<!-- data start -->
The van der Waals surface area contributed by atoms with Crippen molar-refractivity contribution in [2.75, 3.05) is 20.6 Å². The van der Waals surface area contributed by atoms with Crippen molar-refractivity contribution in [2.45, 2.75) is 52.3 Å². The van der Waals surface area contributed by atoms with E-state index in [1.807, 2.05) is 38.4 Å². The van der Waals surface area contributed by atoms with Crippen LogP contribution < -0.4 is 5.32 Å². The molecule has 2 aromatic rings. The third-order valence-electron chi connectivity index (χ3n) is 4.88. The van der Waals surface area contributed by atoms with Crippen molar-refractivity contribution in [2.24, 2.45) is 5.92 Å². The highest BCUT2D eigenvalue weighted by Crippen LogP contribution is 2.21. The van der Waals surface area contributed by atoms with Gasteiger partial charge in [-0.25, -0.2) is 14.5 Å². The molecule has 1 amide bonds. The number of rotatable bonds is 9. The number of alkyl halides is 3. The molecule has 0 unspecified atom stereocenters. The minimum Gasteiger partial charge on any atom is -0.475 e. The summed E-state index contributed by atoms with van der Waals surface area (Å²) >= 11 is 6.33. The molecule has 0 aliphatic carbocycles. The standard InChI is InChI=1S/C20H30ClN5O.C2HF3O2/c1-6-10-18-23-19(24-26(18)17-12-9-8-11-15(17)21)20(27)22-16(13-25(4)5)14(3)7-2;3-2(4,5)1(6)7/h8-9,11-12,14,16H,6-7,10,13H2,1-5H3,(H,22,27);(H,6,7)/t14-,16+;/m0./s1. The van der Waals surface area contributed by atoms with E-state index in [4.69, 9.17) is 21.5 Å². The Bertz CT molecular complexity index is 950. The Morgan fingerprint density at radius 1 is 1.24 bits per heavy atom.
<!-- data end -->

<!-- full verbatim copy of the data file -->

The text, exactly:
The van der Waals surface area contributed by atoms with Crippen molar-refractivity contribution in [2.75, 3.05) is 20.6 Å². The van der Waals surface area contributed by atoms with Crippen molar-refractivity contribution in [2.45, 2.75) is 52.3 Å². The van der Waals surface area contributed by atoms with E-state index in [1.807, 2.05) is 38.4 Å². The van der Waals surface area contributed by atoms with Crippen LogP contribution < -0.4 is 5.32 Å². The molecule has 2 aromatic rings. The third-order valence-electron chi connectivity index (χ3n) is 4.88. The van der Waals surface area contributed by atoms with Crippen molar-refractivity contribution in [2.24, 2.45) is 5.92 Å². The highest BCUT2D eigenvalue weighted by Crippen LogP contribution is 2.21. The van der Waals surface area contributed by atoms with Gasteiger partial charge in [-0.25, -0.2) is 14.5 Å². The molecule has 1 amide bonds. The number of rotatable bonds is 9. The number of alkyl halides is 3. The molecule has 0 unspecified atom stereocenters. The minimum Gasteiger partial charge on any atom is -0.475 e. The summed E-state index contributed by atoms with van der Waals surface area (Å²) >= 11 is 6.33. The molecule has 0 aliphatic carbocycles. The standard InChI is InChI=1S/C20H30ClN5O.C2HF3O2/c1-6-10-18-23-19(24-26(18)17-12-9-8-11-15(17)21)20(27)22-16(13-25(4)5)14(3)7-2;3-2(4,5)1(6)7/h8-9,11-12,14,16H,6-7,10,13H2,1-5H3,(H,22,27);(H,6,7)/t14-,16+;/m0./s1. The van der Waals surface area contributed by atoms with E-state index in [4.69, 9.17) is 21.5 Å². The Bertz CT molecular complexity index is 950. The Morgan fingerprint density at radius 1 is 1.24 bits per heavy atom.